What Are the Lessons Here?
Mary King – a 14-year restaurant veteran and current restaurant specialist for Fit Small Business – said if your restaurant partners with third party platforms like Grubhub, take the time to read all the emails the platform sends you. “They may seem easy to ignore – as many of them are likely attempts to get you to purchase more expensive marketing plans – but they also contain information about upcoming promotions like this one,” she said. “Staying on top of those partner emails was likely what helped the restaurants who were prepared for the promo.”
Mark Moeller, national restaurant consultant and owner of The Recipe of Success, suggested that if an operation is utilizing Grubhub’s tablets, they need to stop.
“In today’s environment, restaurants and bars should be utilizing a POS system, he explained: “POS systems have many benefits, but specifically to this debacle, Grubhub integration would potentially have minimized the onslaught of orders. An owner or manager can set the amount of orders the restaurant can process effectively, usually in 15-minute increments.”
Moeller noted that a POS system enables smoother operation of dine in, take out and online orders. “Order management could have turned 100 orders received from overwhelming and with negative impact on all, to say 20 orders that would have been seamless to handle,” he said.
How can restaurants better prepare for a surprise onslaught of orders, like what just happened? Moeller said restaurants need to be proactive with online ordering. “Goals and allowances must be developed by each restaurant/bar,” he shared. “The goal is to increase revenue without a negative impact on the operations, the staff or the guest. By managing the process better, operators can not only control the experience but also plan proper inventory and staffing needs. They can budget properly.”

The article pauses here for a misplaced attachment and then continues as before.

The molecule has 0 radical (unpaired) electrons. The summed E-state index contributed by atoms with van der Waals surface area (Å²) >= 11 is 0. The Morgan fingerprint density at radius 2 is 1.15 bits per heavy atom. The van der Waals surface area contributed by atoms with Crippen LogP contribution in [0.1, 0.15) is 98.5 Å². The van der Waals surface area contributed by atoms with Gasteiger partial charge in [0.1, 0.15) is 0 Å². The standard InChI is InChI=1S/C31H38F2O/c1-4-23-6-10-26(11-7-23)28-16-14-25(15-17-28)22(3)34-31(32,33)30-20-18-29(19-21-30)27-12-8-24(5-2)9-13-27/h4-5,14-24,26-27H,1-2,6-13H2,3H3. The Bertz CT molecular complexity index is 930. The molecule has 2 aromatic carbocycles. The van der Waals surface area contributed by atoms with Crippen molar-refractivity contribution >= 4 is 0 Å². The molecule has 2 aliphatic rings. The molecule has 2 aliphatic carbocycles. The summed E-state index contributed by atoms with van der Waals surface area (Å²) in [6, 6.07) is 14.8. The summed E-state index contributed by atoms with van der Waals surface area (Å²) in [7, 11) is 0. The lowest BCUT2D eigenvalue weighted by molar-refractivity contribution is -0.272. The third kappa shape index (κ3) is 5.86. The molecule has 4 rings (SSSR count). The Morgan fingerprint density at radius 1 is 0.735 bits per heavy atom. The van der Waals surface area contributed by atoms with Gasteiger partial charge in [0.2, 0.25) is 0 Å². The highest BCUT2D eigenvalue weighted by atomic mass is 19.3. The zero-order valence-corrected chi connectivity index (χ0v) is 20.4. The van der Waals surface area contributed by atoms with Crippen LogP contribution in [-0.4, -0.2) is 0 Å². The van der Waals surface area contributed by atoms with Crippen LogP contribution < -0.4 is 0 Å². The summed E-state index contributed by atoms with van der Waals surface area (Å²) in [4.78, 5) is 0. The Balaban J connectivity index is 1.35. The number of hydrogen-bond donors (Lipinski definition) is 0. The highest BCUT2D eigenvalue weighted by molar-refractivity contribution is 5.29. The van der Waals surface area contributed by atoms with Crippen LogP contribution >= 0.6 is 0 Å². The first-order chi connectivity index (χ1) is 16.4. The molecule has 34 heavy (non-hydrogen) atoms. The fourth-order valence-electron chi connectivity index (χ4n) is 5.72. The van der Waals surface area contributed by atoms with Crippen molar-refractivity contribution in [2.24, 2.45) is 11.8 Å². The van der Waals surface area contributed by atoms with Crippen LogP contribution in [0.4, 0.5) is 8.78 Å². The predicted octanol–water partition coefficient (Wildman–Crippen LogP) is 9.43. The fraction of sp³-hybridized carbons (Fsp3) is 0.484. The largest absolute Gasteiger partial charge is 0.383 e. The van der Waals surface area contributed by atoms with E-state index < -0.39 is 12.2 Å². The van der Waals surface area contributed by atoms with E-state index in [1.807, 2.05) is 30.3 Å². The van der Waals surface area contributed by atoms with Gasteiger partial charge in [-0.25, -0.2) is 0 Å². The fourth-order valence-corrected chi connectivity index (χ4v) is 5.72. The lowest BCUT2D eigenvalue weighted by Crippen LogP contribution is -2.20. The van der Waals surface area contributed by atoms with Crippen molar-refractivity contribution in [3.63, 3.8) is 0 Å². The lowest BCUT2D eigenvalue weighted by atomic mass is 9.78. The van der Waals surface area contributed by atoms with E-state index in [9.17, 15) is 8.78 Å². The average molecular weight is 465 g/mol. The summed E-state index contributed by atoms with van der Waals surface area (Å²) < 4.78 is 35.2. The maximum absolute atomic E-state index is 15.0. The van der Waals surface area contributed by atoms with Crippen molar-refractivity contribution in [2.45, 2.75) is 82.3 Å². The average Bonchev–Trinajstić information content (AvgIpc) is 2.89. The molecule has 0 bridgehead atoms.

King’s advice is to train your kitchen staff and managers to pay attention to unusual order volumes, and make sure that everyone knows how to toggle off orders to decline orders in the app when the order volume becomes too much. If your third-party orders integrate with your POS, this may involve adjusting some staff members’ POS access levels.
Giving multiple staff members access to toggle off an overwhelming number of orders would have been useful in this case. “Having multiple staff members with this ability can also help prevent your restaurant losing money on fulfilling fraudulent orders,” said King. “So, it is good to get in the habit of tracking your typical online order volume and toggling off your online orders if something seems out of the ordinary. Cover your online ordering traffic in your weekly manager meetings and your nightly shift logs so your whole leadership team becomes familiar with what is typical and what is unusual.”
In a Twitter statement on May 17, Grubhub said: “As a food delivery marketplace, we are dedicated to the success of our restaurants & drivers. To help businesses prepare for today’s promotion, we provided advance notice to our restaurant network. Additionally, given the anticipated demand, we increased driver incentives… We are thankful for the incredible work they put forth today and are working to address any concerns they may have and optimize for future offers.”